ADVERTISEMENT

Post a comment to this story

COMMENTS POLICY
We reserve the right to remove any post that we feel is obscene, profane, vulgar, racist, sexually explicit, abusive, or hateful.
 
You are legally responsible for what you post and your anonymity is not guaranteed.
 
Posts that insult, defame, threaten, harass or abuse other readers or people mentioned in Indiana Lawyer editorial content are also subject to removal. Please respect the privacy of individuals and refrain from posting personal information.
 
No solicitations, spamming or advertisements are allowed. Readers may post links to other informational websites that are relevant to the topic at hand, but please do not link to objectionable material.
 
We may remove messages that are unrelated to the topic, encourage illegal activity, use all capital letters or are unreadable.
 

Messages that are flagged by readers as objectionable will be reviewed and may or may not be removed. Please do not flag a post simply because you disagree with it.

Sponsored by
ADVERTISEMENT
Subscribe to Indiana Lawyer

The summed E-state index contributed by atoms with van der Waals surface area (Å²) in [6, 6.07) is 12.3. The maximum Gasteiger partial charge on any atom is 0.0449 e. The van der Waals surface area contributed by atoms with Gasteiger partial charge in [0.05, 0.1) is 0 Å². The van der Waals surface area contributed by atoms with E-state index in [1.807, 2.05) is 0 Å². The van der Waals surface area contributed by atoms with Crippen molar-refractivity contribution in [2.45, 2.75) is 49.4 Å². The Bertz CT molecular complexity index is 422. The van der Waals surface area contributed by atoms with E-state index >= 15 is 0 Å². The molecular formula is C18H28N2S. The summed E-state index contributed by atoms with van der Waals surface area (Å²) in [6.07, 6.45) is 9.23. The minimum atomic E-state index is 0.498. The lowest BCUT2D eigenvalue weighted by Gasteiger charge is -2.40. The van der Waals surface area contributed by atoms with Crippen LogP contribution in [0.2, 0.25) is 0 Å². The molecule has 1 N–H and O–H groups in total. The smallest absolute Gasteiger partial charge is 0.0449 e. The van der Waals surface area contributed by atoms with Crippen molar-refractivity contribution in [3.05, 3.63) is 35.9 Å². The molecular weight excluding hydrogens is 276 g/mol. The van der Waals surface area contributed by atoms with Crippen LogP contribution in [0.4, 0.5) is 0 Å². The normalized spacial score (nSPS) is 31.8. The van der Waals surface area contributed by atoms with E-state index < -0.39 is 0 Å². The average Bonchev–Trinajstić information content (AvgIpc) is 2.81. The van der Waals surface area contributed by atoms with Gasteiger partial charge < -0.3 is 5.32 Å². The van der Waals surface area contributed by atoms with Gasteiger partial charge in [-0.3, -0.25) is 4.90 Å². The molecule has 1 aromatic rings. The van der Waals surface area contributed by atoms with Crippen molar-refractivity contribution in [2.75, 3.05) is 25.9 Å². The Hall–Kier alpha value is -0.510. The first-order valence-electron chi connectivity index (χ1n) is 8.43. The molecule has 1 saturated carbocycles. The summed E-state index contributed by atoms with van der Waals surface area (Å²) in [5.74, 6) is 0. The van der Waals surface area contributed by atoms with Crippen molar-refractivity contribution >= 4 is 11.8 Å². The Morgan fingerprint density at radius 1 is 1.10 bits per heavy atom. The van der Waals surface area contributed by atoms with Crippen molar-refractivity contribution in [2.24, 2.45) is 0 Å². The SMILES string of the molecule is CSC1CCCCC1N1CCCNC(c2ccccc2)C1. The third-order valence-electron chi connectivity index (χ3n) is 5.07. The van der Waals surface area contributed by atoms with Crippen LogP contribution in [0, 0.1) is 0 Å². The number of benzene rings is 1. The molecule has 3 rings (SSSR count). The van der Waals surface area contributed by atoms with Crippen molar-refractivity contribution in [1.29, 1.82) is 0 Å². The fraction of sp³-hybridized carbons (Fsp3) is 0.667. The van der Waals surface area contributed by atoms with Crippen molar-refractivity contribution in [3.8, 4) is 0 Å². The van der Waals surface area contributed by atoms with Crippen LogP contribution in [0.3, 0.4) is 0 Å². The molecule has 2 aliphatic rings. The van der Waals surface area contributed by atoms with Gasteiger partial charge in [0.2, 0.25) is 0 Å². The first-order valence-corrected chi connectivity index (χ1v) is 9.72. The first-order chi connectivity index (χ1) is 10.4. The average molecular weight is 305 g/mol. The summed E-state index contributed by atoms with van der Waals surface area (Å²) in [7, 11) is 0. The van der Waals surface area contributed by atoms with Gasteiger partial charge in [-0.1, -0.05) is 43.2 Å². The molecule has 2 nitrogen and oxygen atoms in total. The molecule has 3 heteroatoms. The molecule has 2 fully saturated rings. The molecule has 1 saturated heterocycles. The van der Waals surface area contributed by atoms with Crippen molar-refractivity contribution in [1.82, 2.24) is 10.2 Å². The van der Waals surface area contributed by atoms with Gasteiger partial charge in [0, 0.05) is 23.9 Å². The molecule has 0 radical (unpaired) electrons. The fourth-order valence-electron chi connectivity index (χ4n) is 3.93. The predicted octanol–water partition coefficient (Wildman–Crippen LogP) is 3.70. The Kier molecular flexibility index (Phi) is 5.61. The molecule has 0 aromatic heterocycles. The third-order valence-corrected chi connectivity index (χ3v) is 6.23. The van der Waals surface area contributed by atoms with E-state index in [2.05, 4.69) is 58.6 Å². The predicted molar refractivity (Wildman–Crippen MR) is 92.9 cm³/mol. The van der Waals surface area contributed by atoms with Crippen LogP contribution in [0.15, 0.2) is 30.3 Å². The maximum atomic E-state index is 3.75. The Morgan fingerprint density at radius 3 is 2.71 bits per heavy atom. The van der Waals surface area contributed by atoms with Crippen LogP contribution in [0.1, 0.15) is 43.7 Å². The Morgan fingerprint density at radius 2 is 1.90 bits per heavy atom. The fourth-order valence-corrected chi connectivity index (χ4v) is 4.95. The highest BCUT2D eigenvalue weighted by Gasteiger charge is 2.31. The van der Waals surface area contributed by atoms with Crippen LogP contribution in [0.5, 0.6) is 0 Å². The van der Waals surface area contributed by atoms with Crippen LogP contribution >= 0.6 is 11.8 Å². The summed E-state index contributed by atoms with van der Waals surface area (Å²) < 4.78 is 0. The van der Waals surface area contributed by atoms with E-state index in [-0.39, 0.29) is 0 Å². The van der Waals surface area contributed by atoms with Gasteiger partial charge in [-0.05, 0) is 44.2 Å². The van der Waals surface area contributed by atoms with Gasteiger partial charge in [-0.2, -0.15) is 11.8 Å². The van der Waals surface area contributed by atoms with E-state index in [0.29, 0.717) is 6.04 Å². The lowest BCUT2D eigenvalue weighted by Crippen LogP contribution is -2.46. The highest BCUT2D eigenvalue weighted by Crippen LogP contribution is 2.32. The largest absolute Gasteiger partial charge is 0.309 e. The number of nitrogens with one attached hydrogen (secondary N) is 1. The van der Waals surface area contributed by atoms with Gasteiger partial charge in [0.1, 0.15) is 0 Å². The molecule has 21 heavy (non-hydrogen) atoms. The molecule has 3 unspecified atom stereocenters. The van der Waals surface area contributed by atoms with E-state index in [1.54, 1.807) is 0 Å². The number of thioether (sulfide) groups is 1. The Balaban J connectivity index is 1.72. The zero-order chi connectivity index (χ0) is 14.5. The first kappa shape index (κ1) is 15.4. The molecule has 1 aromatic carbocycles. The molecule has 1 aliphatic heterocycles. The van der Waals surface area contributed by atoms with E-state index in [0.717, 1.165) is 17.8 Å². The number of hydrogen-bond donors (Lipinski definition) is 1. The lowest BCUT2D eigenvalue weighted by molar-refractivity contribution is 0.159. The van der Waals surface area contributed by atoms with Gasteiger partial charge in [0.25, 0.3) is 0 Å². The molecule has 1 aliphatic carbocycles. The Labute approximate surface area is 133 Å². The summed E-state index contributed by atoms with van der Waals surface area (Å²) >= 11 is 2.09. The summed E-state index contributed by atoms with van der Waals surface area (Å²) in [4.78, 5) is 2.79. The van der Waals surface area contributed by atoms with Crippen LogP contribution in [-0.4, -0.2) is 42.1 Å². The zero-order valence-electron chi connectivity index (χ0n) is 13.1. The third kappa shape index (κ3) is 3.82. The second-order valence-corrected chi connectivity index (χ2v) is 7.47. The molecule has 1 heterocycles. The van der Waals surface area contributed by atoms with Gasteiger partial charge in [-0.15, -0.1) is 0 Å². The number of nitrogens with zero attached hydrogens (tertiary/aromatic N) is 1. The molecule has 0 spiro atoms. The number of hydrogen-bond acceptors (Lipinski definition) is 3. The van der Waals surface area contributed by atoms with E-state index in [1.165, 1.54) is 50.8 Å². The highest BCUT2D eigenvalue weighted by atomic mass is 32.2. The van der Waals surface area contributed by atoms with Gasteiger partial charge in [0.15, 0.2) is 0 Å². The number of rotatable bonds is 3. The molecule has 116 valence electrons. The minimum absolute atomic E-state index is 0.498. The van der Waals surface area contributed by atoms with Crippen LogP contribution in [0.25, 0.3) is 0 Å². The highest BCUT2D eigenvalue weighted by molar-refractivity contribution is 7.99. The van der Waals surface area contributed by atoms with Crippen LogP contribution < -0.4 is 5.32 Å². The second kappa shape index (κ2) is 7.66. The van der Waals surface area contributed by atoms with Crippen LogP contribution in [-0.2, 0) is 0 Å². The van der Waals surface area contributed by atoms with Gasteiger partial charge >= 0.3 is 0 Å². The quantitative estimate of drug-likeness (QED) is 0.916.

1. What a fine article, thank you! I can testify firsthand and by detailed legal reports (at end of this note) as to the dire consequences of rejecting this truth from the fine article above: "The inclusion and expansion of this right [to jury] in Indiana’s Constitution is a clear reflection of our state’s intention to emphasize the importance of every Hoosier’s right to make their case in front of a jury of their peers." Over $20? Every Hoosier? Well then how about when your very vocation is on the line? How about instead of a jury of peers, one faces a bevy of political appointees, mini-czars, who care less about due process of the law than the real czars did? Instead of trial by jury, trial by ideological ordeal run by Orwellian agents? Well that is built into more than a few administrative law committees of the Ind S.Ct., and it is now being weaponized, as is revealed in articles posted at this ezine, to root out post moderns heresies like refusal to stand and pledge allegiance to all things politically correct. My career was burned at the stake for not so saluting, but I think I was just one of the early logs. Due, at least in part, to the removal of the jury from bar admission and bar discipline cases, many more fires will soon be lit. Perhaps one awaits you, dear heretic? Oh, at that Ind. article 12 plank about a remedy at law for every damage done ... ah, well, the founders evidently meant only for those damages done not by the government itself, rabid statists that they were. (Yes, that was sarcasm.) My written reports available here: Denied petition for cert (this time around): http://tinyurl.com/zdmawmw Denied petition for cert (from the 2009 denial and five year banishment): http://tinyurl.com/zcypybh Related, not written by me: Amicus brief: http://tinyurl.com/hvh7qgp